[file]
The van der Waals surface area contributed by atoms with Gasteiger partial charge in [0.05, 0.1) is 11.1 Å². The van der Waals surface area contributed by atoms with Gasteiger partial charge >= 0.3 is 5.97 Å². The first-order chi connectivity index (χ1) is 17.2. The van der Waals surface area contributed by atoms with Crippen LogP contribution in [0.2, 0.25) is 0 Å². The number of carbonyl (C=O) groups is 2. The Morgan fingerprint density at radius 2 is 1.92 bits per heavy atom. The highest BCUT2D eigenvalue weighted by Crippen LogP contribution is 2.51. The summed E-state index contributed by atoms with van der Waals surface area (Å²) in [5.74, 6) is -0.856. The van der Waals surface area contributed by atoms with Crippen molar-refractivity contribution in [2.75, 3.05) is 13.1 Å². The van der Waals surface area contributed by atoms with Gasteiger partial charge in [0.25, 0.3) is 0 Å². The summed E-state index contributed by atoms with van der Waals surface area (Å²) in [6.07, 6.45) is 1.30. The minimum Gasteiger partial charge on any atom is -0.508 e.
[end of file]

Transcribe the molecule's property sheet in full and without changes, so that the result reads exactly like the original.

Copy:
The van der Waals surface area contributed by atoms with Gasteiger partial charge in [0.05, 0.1) is 11.1 Å². The van der Waals surface area contributed by atoms with Gasteiger partial charge >= 0.3 is 5.97 Å². The first-order chi connectivity index (χ1) is 17.2. The van der Waals surface area contributed by atoms with Crippen LogP contribution in [0.2, 0.25) is 0 Å². The number of carbonyl (C=O) groups is 2. The Morgan fingerprint density at radius 2 is 1.92 bits per heavy atom. The highest BCUT2D eigenvalue weighted by Crippen LogP contribution is 2.51. The summed E-state index contributed by atoms with van der Waals surface area (Å²) in [5.74, 6) is -0.856. The van der Waals surface area contributed by atoms with Crippen molar-refractivity contribution in [2.75, 3.05) is 13.1 Å². The van der Waals surface area contributed by atoms with Gasteiger partial charge in [0.25, 0.3) is 0 Å². The summed E-state index contributed by atoms with van der Waals surface area (Å²) in [6.07, 6.45) is 1.30. The minimum Gasteiger partial charge on any atom is -0.508 e.